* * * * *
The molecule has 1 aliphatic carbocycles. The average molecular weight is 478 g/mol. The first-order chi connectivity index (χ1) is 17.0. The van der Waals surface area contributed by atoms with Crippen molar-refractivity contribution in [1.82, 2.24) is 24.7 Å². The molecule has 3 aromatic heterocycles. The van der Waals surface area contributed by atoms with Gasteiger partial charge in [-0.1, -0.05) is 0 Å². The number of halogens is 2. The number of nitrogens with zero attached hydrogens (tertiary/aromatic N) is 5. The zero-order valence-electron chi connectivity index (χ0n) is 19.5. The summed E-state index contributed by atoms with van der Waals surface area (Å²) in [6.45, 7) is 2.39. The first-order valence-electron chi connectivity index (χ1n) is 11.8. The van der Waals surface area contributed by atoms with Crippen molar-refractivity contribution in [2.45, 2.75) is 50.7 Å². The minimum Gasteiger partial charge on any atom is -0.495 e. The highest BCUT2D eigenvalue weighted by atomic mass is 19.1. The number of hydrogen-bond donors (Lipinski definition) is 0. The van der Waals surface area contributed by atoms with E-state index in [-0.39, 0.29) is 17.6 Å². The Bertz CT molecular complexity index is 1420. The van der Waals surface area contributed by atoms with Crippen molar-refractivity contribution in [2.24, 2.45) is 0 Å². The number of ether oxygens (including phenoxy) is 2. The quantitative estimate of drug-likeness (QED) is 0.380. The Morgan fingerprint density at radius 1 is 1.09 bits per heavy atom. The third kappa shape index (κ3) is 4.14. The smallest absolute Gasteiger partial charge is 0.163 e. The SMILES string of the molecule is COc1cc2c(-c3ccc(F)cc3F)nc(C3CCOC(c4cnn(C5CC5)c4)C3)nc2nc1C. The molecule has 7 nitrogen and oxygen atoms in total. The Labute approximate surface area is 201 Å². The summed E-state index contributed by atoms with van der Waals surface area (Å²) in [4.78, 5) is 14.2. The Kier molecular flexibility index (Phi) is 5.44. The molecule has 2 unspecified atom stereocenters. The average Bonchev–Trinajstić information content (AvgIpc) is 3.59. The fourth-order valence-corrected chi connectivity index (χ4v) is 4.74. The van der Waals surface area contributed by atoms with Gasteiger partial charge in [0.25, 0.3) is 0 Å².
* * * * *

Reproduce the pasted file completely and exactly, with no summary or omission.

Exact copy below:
The molecule has 1 aliphatic carbocycles. The average molecular weight is 478 g/mol. The first-order chi connectivity index (χ1) is 17.0. The van der Waals surface area contributed by atoms with Crippen molar-refractivity contribution in [1.82, 2.24) is 24.7 Å². The molecule has 3 aromatic heterocycles. The van der Waals surface area contributed by atoms with Gasteiger partial charge in [-0.1, -0.05) is 0 Å². The number of halogens is 2. The number of nitrogens with zero attached hydrogens (tertiary/aromatic N) is 5. The zero-order valence-electron chi connectivity index (χ0n) is 19.5. The summed E-state index contributed by atoms with van der Waals surface area (Å²) in [6.45, 7) is 2.39. The first-order valence-electron chi connectivity index (χ1n) is 11.8. The van der Waals surface area contributed by atoms with Crippen molar-refractivity contribution in [2.45, 2.75) is 50.7 Å². The minimum Gasteiger partial charge on any atom is -0.495 e. The highest BCUT2D eigenvalue weighted by atomic mass is 19.1. The number of hydrogen-bond donors (Lipinski definition) is 0. The van der Waals surface area contributed by atoms with E-state index in [-0.39, 0.29) is 17.6 Å². The Bertz CT molecular complexity index is 1420. The van der Waals surface area contributed by atoms with Crippen molar-refractivity contribution in [2.24, 2.45) is 0 Å². The number of ether oxygens (including phenoxy) is 2. The quantitative estimate of drug-likeness (QED) is 0.380. The Morgan fingerprint density at radius 1 is 1.09 bits per heavy atom. The third kappa shape index (κ3) is 4.14. The smallest absolute Gasteiger partial charge is 0.163 e. The SMILES string of the molecule is COc1cc2c(-c3ccc(F)cc3F)nc(C3CCOC(c4cnn(C5CC5)c4)C3)nc2nc1C. The molecule has 7 nitrogen and oxygen atoms in total. The Labute approximate surface area is 201 Å². The summed E-state index contributed by atoms with van der Waals surface area (Å²) in [4.78, 5) is 14.2. The Kier molecular flexibility index (Phi) is 5.44. The molecule has 2 unspecified atom stereocenters. The average Bonchev–Trinajstić information content (AvgIpc) is 3.59. The fourth-order valence-corrected chi connectivity index (χ4v) is 4.74. The van der Waals surface area contributed by atoms with Gasteiger partial charge in [0.25, 0.3) is 0 Å².